David Crosby died earlier this week, and, now, Neil Young has paid tribute to the musician. Young published the statement on his Neil Young Archives website, mourning the loss of his friend and Crosby, Stills, Nash, & Young bandmate, whom he called “the soul of CSNY.”
“David is gone, but his music lives on,” Young wrote. “The soul of CSNY, David’s voice and energy were at the heart of our band. His great songs stood for what we believed in and it was always fun and exciting when we got to play together.” Find the full statement below.
Crosby joined Stephen Stills and Graham Nash to form Crosby, Stills, & Nash in 1969. They released their self-titled debut album later that year and were joined by Young for their 1970 album, Déjà Vu. The album was followed by a series of releases under both the CSN and CSNY namesakes, including 1999’s Looking Forward, the final album from the full quartet.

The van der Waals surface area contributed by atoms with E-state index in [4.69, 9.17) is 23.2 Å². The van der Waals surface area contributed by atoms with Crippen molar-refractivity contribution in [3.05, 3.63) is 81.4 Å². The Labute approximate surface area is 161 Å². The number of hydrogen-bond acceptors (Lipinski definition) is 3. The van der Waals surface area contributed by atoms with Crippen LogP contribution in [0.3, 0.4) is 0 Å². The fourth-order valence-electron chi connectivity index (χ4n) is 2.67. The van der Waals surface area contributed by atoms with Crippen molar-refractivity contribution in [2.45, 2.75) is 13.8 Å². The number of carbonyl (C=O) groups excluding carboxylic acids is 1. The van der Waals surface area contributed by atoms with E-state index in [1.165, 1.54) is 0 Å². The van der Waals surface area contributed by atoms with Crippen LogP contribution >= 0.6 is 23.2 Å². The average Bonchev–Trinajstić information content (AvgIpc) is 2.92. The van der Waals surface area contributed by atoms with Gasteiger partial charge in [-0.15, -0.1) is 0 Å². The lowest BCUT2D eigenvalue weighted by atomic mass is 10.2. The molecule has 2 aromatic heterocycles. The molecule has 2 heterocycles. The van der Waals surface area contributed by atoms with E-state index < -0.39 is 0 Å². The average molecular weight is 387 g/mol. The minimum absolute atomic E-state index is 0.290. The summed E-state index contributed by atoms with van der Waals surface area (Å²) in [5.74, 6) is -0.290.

Young and Crosby had a complicated relationship over the years. Crosby’s issues with substance use contributed to an ongoing climate of hostility and competition in which the bandmates would refuse to speak to one another. And, in 2014, Crosby made headlines when he called Daryl Hannah, Young’s girlfriend at the time and now his wife, “a purely poisonous predator.”
In response, Young refused to address Crosby by name during an appearance on The Howard Stern Show, but he did say, “I wish [Crosby] the best with his life. There’s love there. There’s just nothing else there.”
Crosby, also speaking with Howard Stern, eventually apologized, saying that he “screwed up massively.” Years later, in an interview with The Guardian, reflected on the incident, saying, “I did say something bad about his girlfriend [the actor Daryl Hannah, now Young’s wife]. I said I thought she was a predator. OK, he can be mad at me. That’s all right.”
Stephen Stills and Graham Nash also honored Crosby with statements of their own, with Stills calling him “a giant of a musician” and “the glue that held us together as our vocals soared.” Nash took to Instagram to commemorate the “pure joy of the music we created together, the sound we discovered with one another, and the deep friendship we shared over all these many long years.”